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Tuesday, February 19, 2013

Will cruise passengers be victimized again – by forced arbitration


As they suffered in sweltering heat, walked through sewage and defecated in plastic bags, some of the passengers aboard the Carnival Cruise Lines ship Triumph probably were thinking “At least when we finally get home we can sue the b-----ds.”

The Carnival Triumph in happier times
(including working toilets)
Well, they can try – and some already have.  But the U.S. Supreme Court has made it a lot harder than it should be. 

It appears that Carnival is far better prepared to prevent lawsuits than it was to contain the damage aboard the Triumph.  In the fine print that comes with every ticket, there is a clause that bars most lawsuits.  Instead, passengers must go into forced arbitration.  In addition, when passengers buy a ticket for a Carnival Cruise they give up their right to be part of a class-action suit – though again, one law firm is going to try anyway.

As we explained in a previous post to this blog, and in our 2011 report, Arbitration Activism, this means the deck is stacked against the passengers at every turn.  And in keeping with its role as “The 1% Court” the Supreme Court majority has upheld forced arbitration, and the ban on class actions, in one outrageous case after another.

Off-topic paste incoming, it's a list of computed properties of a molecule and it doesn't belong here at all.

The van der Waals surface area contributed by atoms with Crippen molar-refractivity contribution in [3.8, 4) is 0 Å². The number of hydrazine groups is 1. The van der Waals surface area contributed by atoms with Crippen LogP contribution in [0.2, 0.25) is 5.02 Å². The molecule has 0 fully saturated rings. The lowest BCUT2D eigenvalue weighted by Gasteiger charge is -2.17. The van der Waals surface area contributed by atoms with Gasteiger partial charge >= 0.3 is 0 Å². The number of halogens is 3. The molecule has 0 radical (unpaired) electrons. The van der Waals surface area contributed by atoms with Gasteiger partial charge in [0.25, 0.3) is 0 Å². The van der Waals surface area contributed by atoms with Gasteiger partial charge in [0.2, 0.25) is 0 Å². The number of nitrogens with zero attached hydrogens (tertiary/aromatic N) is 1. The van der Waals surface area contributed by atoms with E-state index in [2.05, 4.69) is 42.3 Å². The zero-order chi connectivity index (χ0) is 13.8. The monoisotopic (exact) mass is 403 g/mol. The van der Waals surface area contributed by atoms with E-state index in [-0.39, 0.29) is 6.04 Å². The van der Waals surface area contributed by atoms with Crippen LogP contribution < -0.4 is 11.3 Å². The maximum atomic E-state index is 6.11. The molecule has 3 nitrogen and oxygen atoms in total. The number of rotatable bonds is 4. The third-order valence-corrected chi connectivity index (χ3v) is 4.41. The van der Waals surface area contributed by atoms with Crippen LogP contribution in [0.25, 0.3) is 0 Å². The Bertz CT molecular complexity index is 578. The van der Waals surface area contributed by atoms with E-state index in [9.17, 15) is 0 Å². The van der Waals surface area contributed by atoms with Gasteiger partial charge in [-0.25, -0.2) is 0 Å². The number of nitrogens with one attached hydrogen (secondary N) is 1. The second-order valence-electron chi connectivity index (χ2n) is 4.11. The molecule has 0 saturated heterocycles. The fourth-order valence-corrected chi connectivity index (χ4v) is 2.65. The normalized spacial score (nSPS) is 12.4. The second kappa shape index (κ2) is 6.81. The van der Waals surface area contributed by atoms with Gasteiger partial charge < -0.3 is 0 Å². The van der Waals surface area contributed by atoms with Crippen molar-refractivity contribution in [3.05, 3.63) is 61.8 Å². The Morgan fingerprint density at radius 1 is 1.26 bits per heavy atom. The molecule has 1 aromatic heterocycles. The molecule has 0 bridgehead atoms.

The Carnival Cruise fine print makes exceptions for individual suits in cases of “personal injury, illness or death.”  In one of the suits brought so far, a passenger cites severe dehydration and bruises suffered while on “aggressive food lines.”    

But passengers whose suffering extended only to enduring heat, stench, limited food and no toilets may be out of luck.  As for the validity of any class action, presumably Carnival could appeal all the way to the Supreme Court – and we know what that is likely to mean.

IT’S EVEN WORSE FOR THE CREW

There is another group that endured worse suffering than the passengers.  As Josh Eidelson points out in Salon, even when nothing goes wrong, conditions on cruise ships can be hell for the crew.  And there is almost nothing they can do about it.

Citing the work of Prof. Ross Klein, the author of Paradise Lost at Sea: Rethinking Cruise Vacations, Eidelson writes: 
Carnival is technically registered in Panama, a country whose laws Klein charges “have been changed to satisfy Carnival’s needs and interests. Because Carnival means a fair amount of money to their national treasury.” Effectively, for cruise workers, says Klein, “there aren’t any real labor regulations.” (He noted that one lawsuit that was brought against Carnival in the U.S. ended with a settlement requiring future such disputes be pursued through an arbitration system, effectively requiring potential worker plaintiffs to shell out tens of thousands of dollars in transportation and legal fees.)[Emphasis added.]

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